Thursday, July 28, 2016

Bad Moms: Movie Review


Lessons on motherhood with some comedy and a lot of exaggerated simplicity.
Bad Moms is like one of those ideas that is both good and bad. A part of me feels like we’ve been given this lesson - that being a mother is hard and the dangers of modern perfectionism can destroy children and parents alike – a hundred times before, but upon reflection, perhaps we haven’t. And if they want to impart that lesson with some hard-core partying, then maybe it isn’t all bad. 2016

Directed by: Jon Lucas, Scott Moore

Screenplay by: Jon Lucas, Scott Moore

Starring: Mila Kunis, Kathryn Hahn, and Kristen Bell

There are a lot of elements that have been exaggerated into its most simplistic, and that can be extremely aggravating. Let’s start with the husband of Mom #1 – Amy (Mila Kunis), who is played by David Walton. He is referred to as a child and he is a child. He naps instead of working, he’s incapable of picking even a child up from even one after-school activity, he can’t help with the cooking or the cleaning, congratulates his son for getting a D in school, oh and he has an online affair because he doesn’t care about his wife. If Amy is supposed to represent the average mom, surely he can’t represent the average dad. It’s hard to find the humour in that since their heavy-handedness in demonstrating how great she is and how terrible he is, is just too over-the-top.

The school is run by three Type A PTA moms. Christina Applegate’s Gwendolyn is the queen, Jada Pinkett Smith’s Stacy is her second-in-command, but I completely commend Annie Mumolo for pulling off the role as their lesser friend, who is graciously allowed to hang out with them. They are very one-note villains, and only Gwendolyn gets another layer (and a really good one) but not until the very end.

Kristen Bell, Mila Kunis, and Kathryn Hahn star in
BAD MOMS, an Entertainment One release.
However, the best part of Bad Moms are the bad moms. The audience is treated to a trio of talented and hilarious ladies who play off of one another perfectly. Mila Kunis’ Amy is the central character, an over-worked mom who has done everything for her kids and cries every day through fear of her failure as a mom. Thankfully though, she’s not a completely one-note figure of perfectionism. She definitely has her moments of bad decisions and a somewhat crippling self-esteem problem. She’s even easier to handle when her new best friends and bad mom partners are introduced. Kathryn Hahn’s Carla is an actual bad mom – insults her son, hits on everything that moves (male or female, married or not married), and drinks anything alcoholic in sight. And Hahn actually makes the extreme exaggeration funny. Kristen Bell’s Kiki is a stay-at-home mom with way too many kids, is very reserved and repressed, and of course taken advantage of by her mean incompetent husband (not as bad as husband #1, but almost).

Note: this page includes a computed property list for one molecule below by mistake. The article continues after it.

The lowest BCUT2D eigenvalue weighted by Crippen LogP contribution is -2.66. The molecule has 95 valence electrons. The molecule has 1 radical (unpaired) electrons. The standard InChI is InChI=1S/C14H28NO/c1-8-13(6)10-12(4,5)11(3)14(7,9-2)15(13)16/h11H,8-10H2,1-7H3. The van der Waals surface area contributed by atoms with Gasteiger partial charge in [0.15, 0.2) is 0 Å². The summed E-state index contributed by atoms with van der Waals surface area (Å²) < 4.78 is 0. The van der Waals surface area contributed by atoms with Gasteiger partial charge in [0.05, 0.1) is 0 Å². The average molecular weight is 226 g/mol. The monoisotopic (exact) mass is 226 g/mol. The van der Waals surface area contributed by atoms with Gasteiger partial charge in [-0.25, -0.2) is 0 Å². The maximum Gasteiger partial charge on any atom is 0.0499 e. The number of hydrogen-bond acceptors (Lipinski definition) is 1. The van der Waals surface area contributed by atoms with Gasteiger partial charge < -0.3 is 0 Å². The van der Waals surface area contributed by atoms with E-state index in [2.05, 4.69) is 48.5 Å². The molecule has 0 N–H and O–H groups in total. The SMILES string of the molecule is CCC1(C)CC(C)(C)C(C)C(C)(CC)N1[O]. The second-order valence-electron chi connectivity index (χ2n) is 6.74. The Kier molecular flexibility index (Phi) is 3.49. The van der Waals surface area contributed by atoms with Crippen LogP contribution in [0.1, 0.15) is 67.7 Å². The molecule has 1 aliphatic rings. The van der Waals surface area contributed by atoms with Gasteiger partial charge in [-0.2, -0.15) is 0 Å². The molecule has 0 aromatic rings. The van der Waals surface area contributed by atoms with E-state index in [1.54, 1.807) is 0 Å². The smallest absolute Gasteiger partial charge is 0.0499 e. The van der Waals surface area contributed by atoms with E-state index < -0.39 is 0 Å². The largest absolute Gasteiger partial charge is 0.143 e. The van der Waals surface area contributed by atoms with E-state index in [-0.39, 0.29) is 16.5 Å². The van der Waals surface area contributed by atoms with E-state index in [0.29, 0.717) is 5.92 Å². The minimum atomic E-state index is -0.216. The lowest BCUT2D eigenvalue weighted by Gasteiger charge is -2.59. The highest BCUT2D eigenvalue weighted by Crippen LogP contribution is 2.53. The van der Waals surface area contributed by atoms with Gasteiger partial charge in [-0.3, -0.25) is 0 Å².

The hijinks of the three moms were pretty funny. The friendship that they formed though was even better. Amy can help control some of Carla’s more inappropriate behaviour, while Carla can help Kiki come out of her shell, and the two of them can help Amy get the confidence she needs to be a good mom.

Bad Moms keeps veering towards this awful simplistic exaggeration just to make sure the audience knows what’s good and bad, and that really dampens the comedy. But the three main moms lend the film a little bit of heart and can really handle the comedy which helps keep the lesson from landing too hard.